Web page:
5.1/10
105
7 user 2 critic

The Wizard of Baghdad (1960)

A genie turned mortal after his many failures is sent to Baghdad. As his last chance to prove himself he must help a prince and princess fulfill a prophecy.

Director:

Writers:

(screenplay) (as Jesse L. Lasky Jr.), (screenplay) | 1 more credit »
Reviews
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Cast

Cast overview:
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Princess Yasmin
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Prince Husan
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Shamadin
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Norodeen
Michael David ...
Chieftain Meroki
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Warden Kvetch
William Edmonson ...
Asmodeus
Fred Scheiwiller ...
1st Wrestler
Stan Molek ...
2nd Wrestler
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Storyline

A genie turned mortal after his many failures is sent to Baghdad. As his last chance to prove himself he must help a prince and princess fulfill a prophecy.

Plot Summary | Add Synopsis

Taglines:

ENTER A WORLD OF 1001 THRILLS! (original ad - all caps)

Genres:

Comedy

Certificate:

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Details

Country:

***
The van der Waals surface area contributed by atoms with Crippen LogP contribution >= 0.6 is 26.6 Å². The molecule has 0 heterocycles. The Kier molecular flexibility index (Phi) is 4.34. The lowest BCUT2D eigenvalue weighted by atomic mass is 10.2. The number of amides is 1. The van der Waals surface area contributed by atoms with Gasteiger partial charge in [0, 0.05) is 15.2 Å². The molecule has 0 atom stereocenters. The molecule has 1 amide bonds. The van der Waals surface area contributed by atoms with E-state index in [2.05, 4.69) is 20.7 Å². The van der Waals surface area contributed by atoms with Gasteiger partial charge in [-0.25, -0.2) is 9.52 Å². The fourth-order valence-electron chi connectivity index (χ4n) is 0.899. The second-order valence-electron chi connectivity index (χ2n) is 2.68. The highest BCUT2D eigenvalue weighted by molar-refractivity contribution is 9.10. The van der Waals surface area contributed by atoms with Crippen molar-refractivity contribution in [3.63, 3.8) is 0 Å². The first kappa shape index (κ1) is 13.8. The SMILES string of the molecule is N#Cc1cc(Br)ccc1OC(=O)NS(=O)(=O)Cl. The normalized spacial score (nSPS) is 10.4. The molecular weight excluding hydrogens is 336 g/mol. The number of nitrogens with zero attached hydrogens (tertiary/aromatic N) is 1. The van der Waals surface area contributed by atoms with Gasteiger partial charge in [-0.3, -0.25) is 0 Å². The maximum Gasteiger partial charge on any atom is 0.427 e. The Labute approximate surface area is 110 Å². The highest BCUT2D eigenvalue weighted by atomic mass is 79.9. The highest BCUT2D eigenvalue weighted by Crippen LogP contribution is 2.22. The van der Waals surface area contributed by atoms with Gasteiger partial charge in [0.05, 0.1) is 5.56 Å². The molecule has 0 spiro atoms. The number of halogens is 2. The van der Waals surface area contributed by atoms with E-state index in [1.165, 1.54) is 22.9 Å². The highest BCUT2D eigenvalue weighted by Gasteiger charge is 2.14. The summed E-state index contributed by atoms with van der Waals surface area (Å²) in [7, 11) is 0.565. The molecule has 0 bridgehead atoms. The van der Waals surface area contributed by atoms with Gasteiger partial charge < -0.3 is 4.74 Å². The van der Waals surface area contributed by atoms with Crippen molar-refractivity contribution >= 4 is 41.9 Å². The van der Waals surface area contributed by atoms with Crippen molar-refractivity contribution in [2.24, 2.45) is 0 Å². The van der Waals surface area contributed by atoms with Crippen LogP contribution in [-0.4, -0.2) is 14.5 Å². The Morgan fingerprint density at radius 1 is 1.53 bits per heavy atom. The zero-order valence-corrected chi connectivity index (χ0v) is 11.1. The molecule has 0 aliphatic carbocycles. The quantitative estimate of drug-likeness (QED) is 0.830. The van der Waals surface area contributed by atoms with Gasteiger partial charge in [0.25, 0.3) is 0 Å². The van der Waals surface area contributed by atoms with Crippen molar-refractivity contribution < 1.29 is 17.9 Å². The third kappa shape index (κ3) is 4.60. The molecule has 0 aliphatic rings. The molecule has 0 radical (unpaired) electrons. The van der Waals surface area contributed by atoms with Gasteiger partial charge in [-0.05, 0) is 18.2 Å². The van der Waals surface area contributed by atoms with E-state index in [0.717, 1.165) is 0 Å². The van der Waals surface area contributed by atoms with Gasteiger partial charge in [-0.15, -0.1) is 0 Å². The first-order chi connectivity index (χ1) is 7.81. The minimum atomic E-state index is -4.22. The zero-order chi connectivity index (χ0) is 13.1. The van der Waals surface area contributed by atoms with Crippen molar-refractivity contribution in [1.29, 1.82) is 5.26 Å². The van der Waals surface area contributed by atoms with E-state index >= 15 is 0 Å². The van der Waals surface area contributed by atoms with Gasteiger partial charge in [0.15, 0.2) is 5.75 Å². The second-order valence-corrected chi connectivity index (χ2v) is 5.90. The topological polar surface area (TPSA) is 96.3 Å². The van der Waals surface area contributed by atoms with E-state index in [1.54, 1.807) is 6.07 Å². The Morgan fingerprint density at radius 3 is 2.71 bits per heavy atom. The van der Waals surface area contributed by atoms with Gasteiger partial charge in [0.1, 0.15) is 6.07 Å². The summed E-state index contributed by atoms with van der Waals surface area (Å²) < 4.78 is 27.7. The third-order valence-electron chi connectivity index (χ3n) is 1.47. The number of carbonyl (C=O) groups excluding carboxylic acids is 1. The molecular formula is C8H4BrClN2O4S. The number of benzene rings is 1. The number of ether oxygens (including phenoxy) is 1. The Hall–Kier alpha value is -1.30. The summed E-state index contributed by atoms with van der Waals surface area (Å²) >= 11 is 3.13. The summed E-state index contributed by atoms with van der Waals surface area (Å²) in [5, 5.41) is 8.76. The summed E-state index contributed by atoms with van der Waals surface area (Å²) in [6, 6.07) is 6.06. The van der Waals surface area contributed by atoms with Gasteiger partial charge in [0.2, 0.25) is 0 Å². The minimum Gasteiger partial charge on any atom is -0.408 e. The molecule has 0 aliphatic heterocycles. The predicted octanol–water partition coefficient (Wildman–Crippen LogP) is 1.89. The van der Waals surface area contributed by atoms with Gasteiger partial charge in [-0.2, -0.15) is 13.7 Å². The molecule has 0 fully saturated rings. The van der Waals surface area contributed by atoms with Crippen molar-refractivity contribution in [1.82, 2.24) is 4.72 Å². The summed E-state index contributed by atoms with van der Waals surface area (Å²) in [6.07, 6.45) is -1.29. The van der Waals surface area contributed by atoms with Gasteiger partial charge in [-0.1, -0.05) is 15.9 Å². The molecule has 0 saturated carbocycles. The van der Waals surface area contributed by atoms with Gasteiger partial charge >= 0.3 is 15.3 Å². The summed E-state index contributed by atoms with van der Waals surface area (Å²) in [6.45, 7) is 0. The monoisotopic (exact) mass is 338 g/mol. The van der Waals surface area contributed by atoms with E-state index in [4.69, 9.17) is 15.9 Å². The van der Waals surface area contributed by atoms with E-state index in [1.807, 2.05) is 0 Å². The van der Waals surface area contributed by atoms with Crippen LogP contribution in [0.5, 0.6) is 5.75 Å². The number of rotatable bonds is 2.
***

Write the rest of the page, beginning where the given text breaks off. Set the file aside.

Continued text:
Language:

Release Date:

December 1960 (USA)  »

Also Known As:

Ali, Itämaan taikuri  »

Company Credits

Production Co:

 »
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Technical Specs

Runtime:

Sound Mix:

(Westrex Recording System)

Color:

Aspect Ratio:

2.35 : 1
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Did You Know?

Trivia

Shelley Berman was originally signed by producer Sam Katzman for the movie, according to columnist Hedda Hopper, but was replaced by Dick Shawn. See more »

Goofs

When the magic carpet is flying, you can see the wires holding it up. See more »

Soundtracks

Eni Menie Geni
Lyrics by Diane Lampert and Peter Farrow
Music by David Saxon
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User Reviews

 
Bad Danny Kaye Vehicle with No Kaye
10 April 2009 | by (new york city) – See all my reviews

I saw this once by accident at a kiddie matinée. I was expecting the spy-comedy fare on the marquee. It was apparent that the scenarist and director were attempting to strike a note similar to the Danny Kaye costume comedies, but without the panache and high gloss. It is revealing about the early career of Dick Shawn that his fey, campy, manic mannerisms were thought to make him a possible successor to Kaye. But Kaye had class that transcended his Borscht Belt beginnings; Shawn never got beyond the tummler you see here.

The production values are of the Low Budget school. The Baghdad setting was a convenient way of making use of all those old Middle Eastern sets and costumes left over from the 40s. The film was no better or worse than Saturday morning TV fare--old Blondie and Bowery Boys comedies, which suggests a real condescension to its audience.


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